The festival, which runs now through June 26, is targeted for anyone interested gaming — from Magic the Gathering and Pokemon card competitions to the vast world of video game consoles.

There will be all types of video gaming tournaments including Mario Kart 8, Mortal Kombat X, Super Smash Bros, Warlords and Pokémon Oras.

There will also be live music all three days. Some of the featured acts will be Rex Viper, Tiko, Super Monster Party, and Psychostick.

Visitors to the event are encouraged to dress up as their favorite characters for a chance to win prizes and to get their outfit on a Cartoon Network commercial.

Ticket prices start at $35.

The Elmwood Park Zoo (1661 Harding Boulevard, Norristown, www.elmwoodparkzoo.org) has several upcoming special events.

On June 25 and 26, the Zoo is hosting “Breakfast with the Giraffes.”

Guests can enjoy a delicious, socially distanced outdoor breakfast buffet, right next to the zoo’s three towering giraffes. After participants have cleared their plates, they will be invited to an exclusive giraffe feeding.

The breakfast will get underway at 8:30 a.m.

The Zoo will have another animal-themed special activity on June 24, 26 and 29 30 called “Dog Days.”

All guests visiting the zoo with a furry friend must complete an online waiver and submit required documents before visiting the zoo. You must upload a copy of your most recent veterinary visit, including proof of vaccine and heartworm test here. All items will be required for you to attend “Dog Days.”

The “Dog Days” event is slated to run from 1-5 p.m. It will also be held on selected dates throughout June.

Pricing is $10.95 per dog with each additional dog at $9.95. Regular zoo admission is required for all humans.

Sesame Place (100 Sesame Road, Langhorne, www.sesameplace.com) is presenting its “Summer Fun Fest” now through September 4.

There’s something special about summer at Sesame Place. It’s a great time to cool off with refreshing water attractions for all ages — from Big Bird’s Rambling River to The Count’s Splash Castle. Fun for everyone can also be found with family rides like Captain Cookie’s High C’s Adventure and Oscar’s Wacky Taxi Roller Coaster.

Summer is perfect for meeting your favorite furry friends and taking bright, beautiful pictures with them. The park also has exciting shows, special events, parades, dance parties, character dining experiences, and other surprises lined up to give visitors even more ways to connect.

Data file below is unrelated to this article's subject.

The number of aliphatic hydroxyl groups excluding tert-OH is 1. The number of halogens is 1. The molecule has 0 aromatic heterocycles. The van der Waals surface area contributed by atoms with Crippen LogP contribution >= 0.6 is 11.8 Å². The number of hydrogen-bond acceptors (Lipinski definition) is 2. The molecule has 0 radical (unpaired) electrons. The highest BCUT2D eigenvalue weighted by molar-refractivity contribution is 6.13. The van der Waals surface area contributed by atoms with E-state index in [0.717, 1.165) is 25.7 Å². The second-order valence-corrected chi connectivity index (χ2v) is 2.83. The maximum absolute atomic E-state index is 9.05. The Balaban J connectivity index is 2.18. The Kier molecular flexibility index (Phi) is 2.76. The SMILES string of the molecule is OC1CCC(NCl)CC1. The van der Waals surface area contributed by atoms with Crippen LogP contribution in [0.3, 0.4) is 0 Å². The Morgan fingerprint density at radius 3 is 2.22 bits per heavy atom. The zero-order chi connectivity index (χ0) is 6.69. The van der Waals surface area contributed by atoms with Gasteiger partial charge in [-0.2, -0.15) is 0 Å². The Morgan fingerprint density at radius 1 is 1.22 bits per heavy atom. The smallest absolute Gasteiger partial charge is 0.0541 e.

June 25 and 26 is “Mecha Builders Giant Weekend” with a “Giant Inflatable Mecha Cookie Monster” towering 30 feet tall on display near Oscar’s Wacky Taxi from 10 a.m.-7 p.m.

Visitors can view episodes of “Mecha Builders” on the big screen near the “Giant Inflatable Mecha Cookie Monster” between the hours of 10 a.m.-2 p.m. and 4-6 p.m.

There will also be fun activity sheets and episodes of “Mecha Builders” at Sesame Studio Theater from 10 a.m.-5 p.m.

Ticket prices for Sesame Place start at $49.99.

Peddler’s Village (Routes 202 and 263, Lahaska, 215-794-4000, www.peddlersvillage.com) is celebrating the final weekend of its “Peddler’s Village Summer Block Party!” on June 25 and 26.

Every weekend through the month of June, visitors can enjoy live entertainment, plenty of delicious food and drink specials, family-friendly activities and more across all five Village neighborhoods.

They can enjoy lunch or dinner in one of the many Village restaurants and eateries, cool off in chic boutiques and specialty shops, and play arcade games or ride the antique carousel at Giggleberry Fair.

Peddler’s Village shops will be open until 8 p.m. on Saturday. Admission and parking are free. Event is rain or shine.

Every Sunday, the Village will host string bands — famous Mummers string bands including Jersey, Aqua, Ferko, and Uptown.

Each weekend, Peddler’s Village will host talented musicians, entertainers, and fantastic food trucks, plus kids crafts, family-friendly activities, and more.

The entertainment schedule for June 25 features Borderline, Ridiculous Nicholas, Cheddar Boys and DJ Dwayne Dunleavy.

The entertainment schedule for June 26 features Dirk Quinn Band, Galena Brass Band, Cheddar Boys, Big Chill and DJ Dwayne Dunleavy.